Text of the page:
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Comment Re:What did they do to their processors? (Score 2) 86

Skylake doesn't "need" special support, unless you want to take advantage of it's special clocking ability, which makes it more responsive. Normally the OS tells the CPU what speed to run at, but the OS can only update this on context switch, which can take several milliseconds per change and many changes to ramp-up the frequency. When the CPU controls itself, it can change frequency in response to load up to 2x faster. For long sustained tasks, this shows up as a about 2% increase in performance, but for short bursty tasks, this shows up as a 25% improvement, all the while only consuming about 0.8% more power under load.

Summary based on benchmarks:
1) Makes the CPU 25% "faster" for very short lived workloads by quickly ramping up from idle
2) Makes the CPU 2% faster for sustained workloads
3) Only consumes 0.8% more power under load and saves power for the short lived loads by completing them more quickly.

Comment Re:I like GPLv2 too, but there's just one thing (Score 1, Flamebait) 237

If they make changes, it's no longer my code. I don't see the issue. This is the way I see it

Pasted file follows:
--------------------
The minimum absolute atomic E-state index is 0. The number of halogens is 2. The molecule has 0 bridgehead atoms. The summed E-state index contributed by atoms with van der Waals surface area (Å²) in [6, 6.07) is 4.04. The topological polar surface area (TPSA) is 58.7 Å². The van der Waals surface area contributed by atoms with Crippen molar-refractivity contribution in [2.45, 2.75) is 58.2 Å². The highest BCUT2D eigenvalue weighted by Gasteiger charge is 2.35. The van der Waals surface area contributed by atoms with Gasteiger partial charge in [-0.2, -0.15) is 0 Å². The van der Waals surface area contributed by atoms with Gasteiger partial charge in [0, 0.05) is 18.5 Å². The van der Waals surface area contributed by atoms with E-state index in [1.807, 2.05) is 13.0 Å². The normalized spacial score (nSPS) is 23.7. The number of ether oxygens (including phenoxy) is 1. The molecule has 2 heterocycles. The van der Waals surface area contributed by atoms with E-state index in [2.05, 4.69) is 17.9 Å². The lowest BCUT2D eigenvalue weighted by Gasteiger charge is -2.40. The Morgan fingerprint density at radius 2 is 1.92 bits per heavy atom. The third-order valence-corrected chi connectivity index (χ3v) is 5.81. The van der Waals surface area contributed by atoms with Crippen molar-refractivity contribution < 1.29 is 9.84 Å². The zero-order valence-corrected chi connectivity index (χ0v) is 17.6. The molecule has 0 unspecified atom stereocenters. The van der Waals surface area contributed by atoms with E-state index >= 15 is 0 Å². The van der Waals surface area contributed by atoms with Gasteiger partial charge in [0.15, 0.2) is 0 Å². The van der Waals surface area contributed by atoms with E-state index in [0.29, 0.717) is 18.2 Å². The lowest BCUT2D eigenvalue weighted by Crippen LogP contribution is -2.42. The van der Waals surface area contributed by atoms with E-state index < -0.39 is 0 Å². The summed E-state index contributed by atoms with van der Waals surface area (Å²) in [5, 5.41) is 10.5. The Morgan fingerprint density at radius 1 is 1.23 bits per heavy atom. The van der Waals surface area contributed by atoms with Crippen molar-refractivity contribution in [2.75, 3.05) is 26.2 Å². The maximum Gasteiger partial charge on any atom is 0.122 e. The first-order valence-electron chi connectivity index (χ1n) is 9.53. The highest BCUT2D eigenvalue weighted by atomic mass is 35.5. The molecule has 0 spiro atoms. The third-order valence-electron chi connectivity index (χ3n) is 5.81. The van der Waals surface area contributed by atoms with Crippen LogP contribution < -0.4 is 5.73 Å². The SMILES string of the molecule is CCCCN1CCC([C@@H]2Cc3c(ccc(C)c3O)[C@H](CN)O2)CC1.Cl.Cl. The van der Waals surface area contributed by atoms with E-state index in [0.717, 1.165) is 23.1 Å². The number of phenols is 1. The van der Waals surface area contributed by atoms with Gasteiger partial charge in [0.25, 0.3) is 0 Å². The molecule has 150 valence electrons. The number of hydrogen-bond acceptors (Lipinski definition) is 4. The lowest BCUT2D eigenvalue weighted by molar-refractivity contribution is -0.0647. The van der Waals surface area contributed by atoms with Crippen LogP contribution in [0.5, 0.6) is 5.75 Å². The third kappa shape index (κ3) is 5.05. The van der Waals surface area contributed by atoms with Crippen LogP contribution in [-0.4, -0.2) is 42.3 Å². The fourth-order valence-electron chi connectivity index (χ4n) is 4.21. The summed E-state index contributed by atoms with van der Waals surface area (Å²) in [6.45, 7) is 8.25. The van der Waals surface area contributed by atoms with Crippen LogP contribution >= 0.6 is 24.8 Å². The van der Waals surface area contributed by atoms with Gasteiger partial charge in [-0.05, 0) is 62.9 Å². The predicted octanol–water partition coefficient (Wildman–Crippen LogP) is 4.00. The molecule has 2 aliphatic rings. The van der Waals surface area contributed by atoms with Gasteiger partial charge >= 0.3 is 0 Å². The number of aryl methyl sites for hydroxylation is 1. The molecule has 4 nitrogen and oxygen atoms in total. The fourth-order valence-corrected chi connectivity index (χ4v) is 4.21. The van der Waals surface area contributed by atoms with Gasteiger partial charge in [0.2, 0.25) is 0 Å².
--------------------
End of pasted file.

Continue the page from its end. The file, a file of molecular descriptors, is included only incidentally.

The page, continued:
GPL: Forcing riff-raff to contribute back
BSD: Make the world a better place by sharing

The only good code is code given willingly. GPL is made by forced labor in North Korean sweat shops and BSD is made by freedom loving hippies.

Comment Re:massive parallel processing=limited application (Score 1) 114

That's why the many core server CPUs have massive L3 caches and quad channel memory. 24 core x86 CPU with around 60MiB of L3 cache? Why not? More memory channels allow more concurrency of access. Intel NICs support written packets directly to L3 cache as to skip memory writes. Large on NIC buffers to make better use of DMA collecting and reduce memory operations, transferring in larger chunks to make use of that high bandwidth memory.

In case it's not clear, I'm not trying to say your point isn't valid, just saying your point explains a lot of current features in high end components.

Comment Re:massive parallel processing=limited application (Score 1) 114

Also, multicore designs can have separate memory.

NUMA comes to mind but it has complexity issues added to the OS and application. Accessing another CPU's memory is expensive, so the OS needs to try to keep the threads close to the data. The applications need to try to do cross socket communication by using a system API, assuming it exists, to find out which socket the thread is on and trying best to limit to current socket threads. Cross socket communication is probably best done via passing messages instead of reference because copying and storing the data locally, even if duplicated, will be faster than constantly accessing the other socket's memory.